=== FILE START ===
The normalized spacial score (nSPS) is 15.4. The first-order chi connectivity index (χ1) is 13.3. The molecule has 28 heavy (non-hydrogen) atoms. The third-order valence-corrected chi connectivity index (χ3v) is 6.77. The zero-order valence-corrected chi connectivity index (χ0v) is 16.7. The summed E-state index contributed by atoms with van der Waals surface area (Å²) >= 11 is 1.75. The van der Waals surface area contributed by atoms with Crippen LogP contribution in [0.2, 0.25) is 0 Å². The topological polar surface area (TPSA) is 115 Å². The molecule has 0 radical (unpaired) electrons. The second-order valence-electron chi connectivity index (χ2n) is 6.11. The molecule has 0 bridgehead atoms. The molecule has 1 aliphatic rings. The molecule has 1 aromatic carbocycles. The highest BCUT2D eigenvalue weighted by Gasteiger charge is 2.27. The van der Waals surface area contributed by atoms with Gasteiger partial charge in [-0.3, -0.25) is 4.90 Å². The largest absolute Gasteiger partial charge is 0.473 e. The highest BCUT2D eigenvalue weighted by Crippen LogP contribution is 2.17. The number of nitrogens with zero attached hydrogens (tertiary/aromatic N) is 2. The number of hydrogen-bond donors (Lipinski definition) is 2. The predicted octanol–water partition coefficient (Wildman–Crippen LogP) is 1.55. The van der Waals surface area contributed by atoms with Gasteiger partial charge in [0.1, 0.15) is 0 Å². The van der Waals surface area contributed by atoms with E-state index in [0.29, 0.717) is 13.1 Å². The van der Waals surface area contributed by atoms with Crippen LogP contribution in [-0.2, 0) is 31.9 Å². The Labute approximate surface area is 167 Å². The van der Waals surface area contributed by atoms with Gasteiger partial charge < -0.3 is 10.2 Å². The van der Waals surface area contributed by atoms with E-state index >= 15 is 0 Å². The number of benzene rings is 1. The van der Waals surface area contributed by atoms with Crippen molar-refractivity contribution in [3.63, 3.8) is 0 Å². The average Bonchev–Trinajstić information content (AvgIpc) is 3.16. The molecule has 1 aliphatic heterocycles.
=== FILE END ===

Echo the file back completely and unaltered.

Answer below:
The normalized spacial score (nSPS) is 15.4. The first-order chi connectivity index (χ1) is 13.3. The molecule has 28 heavy (non-hydrogen) atoms. The third-order valence-corrected chi connectivity index (χ3v) is 6.77. The zero-order valence-corrected chi connectivity index (χ0v) is 16.7. The summed E-state index contributed by atoms with van der Waals surface area (Å²) >= 11 is 1.75. The van der Waals surface area contributed by atoms with Crippen LogP contribution in [0.2, 0.25) is 0 Å². The topological polar surface area (TPSA) is 115 Å². The molecule has 0 radical (unpaired) electrons. The second-order valence-electron chi connectivity index (χ2n) is 6.11. The molecule has 0 bridgehead atoms. The molecule has 1 aliphatic rings. The molecule has 1 aromatic carbocycles. The highest BCUT2D eigenvalue weighted by Gasteiger charge is 2.27. The van der Waals surface area contributed by atoms with Gasteiger partial charge in [-0.3, -0.25) is 4.90 Å². The largest absolute Gasteiger partial charge is 0.473 e. The highest BCUT2D eigenvalue weighted by Crippen LogP contribution is 2.17. The number of nitrogens with zero attached hydrogens (tertiary/aromatic N) is 2. The number of hydrogen-bond donors (Lipinski definition) is 2. The predicted octanol–water partition coefficient (Wildman–Crippen LogP) is 1.55. The van der Waals surface area contributed by atoms with Gasteiger partial charge in [0.1, 0.15) is 0 Å². The van der Waals surface area contributed by atoms with E-state index in [0.29, 0.717) is 13.1 Å². The van der Waals surface area contributed by atoms with Crippen LogP contribution in [-0.2, 0) is 31.9 Å². The Labute approximate surface area is 167 Å². The van der Waals surface area contributed by atoms with Gasteiger partial charge < -0.3 is 10.2 Å². The van der Waals surface area contributed by atoms with E-state index >= 15 is 0 Å². The number of benzene rings is 1. The van der Waals surface area contributed by atoms with Crippen molar-refractivity contribution in [3.63, 3.8) is 0 Å². The average Bonchev–Trinajstić information content (AvgIpc) is 3.16. The molecule has 1 aliphatic heterocycles.